Volume 96, Issue 12
Wednesday September 18, 2002

Search the Archives:

HOME
PHOTO GALLERY

COMICS
SUBMIT LETTER
CONTESTS
ADVERTISING
VOLUNTEERS
ABOUT US
ARCHIVES
LINKS



A million for research

By Paolo Zinatelli
Gazette Staff

A researcher at Western has been awarded a $1 million grant to study the genetic causes of schizophrenia.

Shiva Singh, a Western professor in the departments of biology and pediatrics, was awarded the grant in conjunction with Art Petronis, a professor from the University of Toronto.

The Ontario Mental Health Foundation granted the researchers the funding last month, Singh said.

"We were successful in making the case of dealing with schizophrenia," Singh said, adding the research money will come in the form of an unconditional four-year grant. According to Singh, the two researchers have not decided if they will accept the grant in one payment or by installments.

"We would like to develop a gene chip [with the money]," Singh said, explaining a gene chip is a slide that provides multiple re-examinations and readings on the same strand of DNA

Singh said their research will be focusing on chromosome 22, which researchers feel is involved in the development of schizophrenia.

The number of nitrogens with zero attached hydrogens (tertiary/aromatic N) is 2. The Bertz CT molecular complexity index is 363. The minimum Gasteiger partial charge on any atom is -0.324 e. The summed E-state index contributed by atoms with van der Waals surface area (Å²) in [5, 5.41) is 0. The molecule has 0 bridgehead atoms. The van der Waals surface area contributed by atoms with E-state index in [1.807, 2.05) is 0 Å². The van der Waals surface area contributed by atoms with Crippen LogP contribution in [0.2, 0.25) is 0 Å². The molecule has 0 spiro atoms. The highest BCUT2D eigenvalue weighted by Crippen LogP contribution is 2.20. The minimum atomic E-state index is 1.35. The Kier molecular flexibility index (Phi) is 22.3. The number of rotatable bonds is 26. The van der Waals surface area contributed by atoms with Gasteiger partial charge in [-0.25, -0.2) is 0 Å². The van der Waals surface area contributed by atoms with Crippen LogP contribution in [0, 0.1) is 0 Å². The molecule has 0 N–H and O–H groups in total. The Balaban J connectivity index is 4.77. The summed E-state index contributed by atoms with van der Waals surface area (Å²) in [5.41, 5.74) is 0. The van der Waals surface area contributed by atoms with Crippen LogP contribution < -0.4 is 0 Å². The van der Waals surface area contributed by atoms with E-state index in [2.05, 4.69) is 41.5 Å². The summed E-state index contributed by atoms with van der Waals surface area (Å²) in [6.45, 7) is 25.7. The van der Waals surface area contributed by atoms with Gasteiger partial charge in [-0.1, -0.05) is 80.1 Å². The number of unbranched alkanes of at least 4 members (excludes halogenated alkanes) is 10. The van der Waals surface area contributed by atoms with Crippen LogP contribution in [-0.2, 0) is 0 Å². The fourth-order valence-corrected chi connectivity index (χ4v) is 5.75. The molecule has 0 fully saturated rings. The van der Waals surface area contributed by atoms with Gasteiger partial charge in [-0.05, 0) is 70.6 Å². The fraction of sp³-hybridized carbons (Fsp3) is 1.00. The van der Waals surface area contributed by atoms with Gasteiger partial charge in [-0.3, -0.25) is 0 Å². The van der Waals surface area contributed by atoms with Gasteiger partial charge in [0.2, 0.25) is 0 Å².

One per cent of the population has schizophrenia, Singh explained, adding he hopes his research will find the gene responsible for the disease.

"This collaboration was developed through our [mutual] interest in genetics," Singh said of Petronis, adding their research will provide them with a detailed examination of the disease.

"[We are] delighted to see research is being conducted in the area of schizophrenia," said Wendy Steinberg, director of communications for the Schizophrenia Society of Canada.

"It is especially exciting and encouraging to learn that a Canadian researcher has been granted this [funding]," Steinberg said.

There are many myths surrounding the disease, she explained, adding the uneducated often see schizophrenia as a weakness in the individual or the result of a dysfunctional family or a traumatic childhood.

"Reducing the stigma could go a long way towards improving early intervention and treatment," Steinberg concluded.

Thirty-six research teams submitted letters to apply for the grant, said OMHF executive director Howard Sappell.

"This was not an ordinary grant. We had a special competition," he explained.

MORE HEADLINES

Contact The News Department

2002 THE GAZETTE